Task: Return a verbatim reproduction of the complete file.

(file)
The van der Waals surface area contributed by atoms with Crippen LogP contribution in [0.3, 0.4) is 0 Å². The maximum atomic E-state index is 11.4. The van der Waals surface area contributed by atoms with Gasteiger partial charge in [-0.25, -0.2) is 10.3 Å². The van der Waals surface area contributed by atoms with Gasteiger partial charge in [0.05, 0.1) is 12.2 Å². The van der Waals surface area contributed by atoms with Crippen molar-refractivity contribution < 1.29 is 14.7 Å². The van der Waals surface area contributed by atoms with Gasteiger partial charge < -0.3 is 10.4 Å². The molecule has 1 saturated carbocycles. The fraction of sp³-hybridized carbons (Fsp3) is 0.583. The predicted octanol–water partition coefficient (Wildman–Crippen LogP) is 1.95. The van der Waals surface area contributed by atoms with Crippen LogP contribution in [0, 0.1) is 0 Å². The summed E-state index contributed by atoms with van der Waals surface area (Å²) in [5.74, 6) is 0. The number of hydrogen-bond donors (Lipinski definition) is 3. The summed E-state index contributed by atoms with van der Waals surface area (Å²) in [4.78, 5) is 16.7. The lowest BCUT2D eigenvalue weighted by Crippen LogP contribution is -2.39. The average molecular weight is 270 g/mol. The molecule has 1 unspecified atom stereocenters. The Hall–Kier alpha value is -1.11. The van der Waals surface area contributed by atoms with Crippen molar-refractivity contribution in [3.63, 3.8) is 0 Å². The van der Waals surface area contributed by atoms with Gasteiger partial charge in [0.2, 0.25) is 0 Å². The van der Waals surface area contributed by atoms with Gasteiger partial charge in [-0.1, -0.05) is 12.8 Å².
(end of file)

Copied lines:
The van der Waals surface area contributed by atoms with Crippen LogP contribution in [0.3, 0.4) is 0 Å². The maximum atomic E-state index is 11.4. The van der Waals surface area contributed by atoms with Gasteiger partial charge in [-0.25, -0.2) is 10.3 Å². The van der Waals surface area contributed by atoms with Gasteiger partial charge in [0.05, 0.1) is 12.2 Å². The van der Waals surface area contributed by atoms with Crippen molar-refractivity contribution < 1.29 is 14.7 Å². The van der Waals surface area contributed by atoms with Gasteiger partial charge < -0.3 is 10.4 Å². The molecule has 1 saturated carbocycles. The fraction of sp³-hybridized carbons (Fsp3) is 0.583. The predicted octanol–water partition coefficient (Wildman–Crippen LogP) is 1.95. The van der Waals surface area contributed by atoms with Crippen LogP contribution in [0, 0.1) is 0 Å². The summed E-state index contributed by atoms with van der Waals surface area (Å²) in [5.74, 6) is 0. The number of hydrogen-bond donors (Lipinski definition) is 3. The summed E-state index contributed by atoms with van der Waals surface area (Å²) in [4.78, 5) is 16.7. The lowest BCUT2D eigenvalue weighted by Crippen LogP contribution is -2.39. The average molecular weight is 270 g/mol. The molecule has 1 unspecified atom stereocenters. The Hall–Kier alpha value is -1.11. The van der Waals surface area contributed by atoms with Crippen molar-refractivity contribution in [3.63, 3.8) is 0 Å². The van der Waals surface area contributed by atoms with Gasteiger partial charge in [0.2, 0.25) is 0 Å². The van der Waals surface area contributed by atoms with Gasteiger partial charge in [-0.1, -0.05) is 12.8 Å².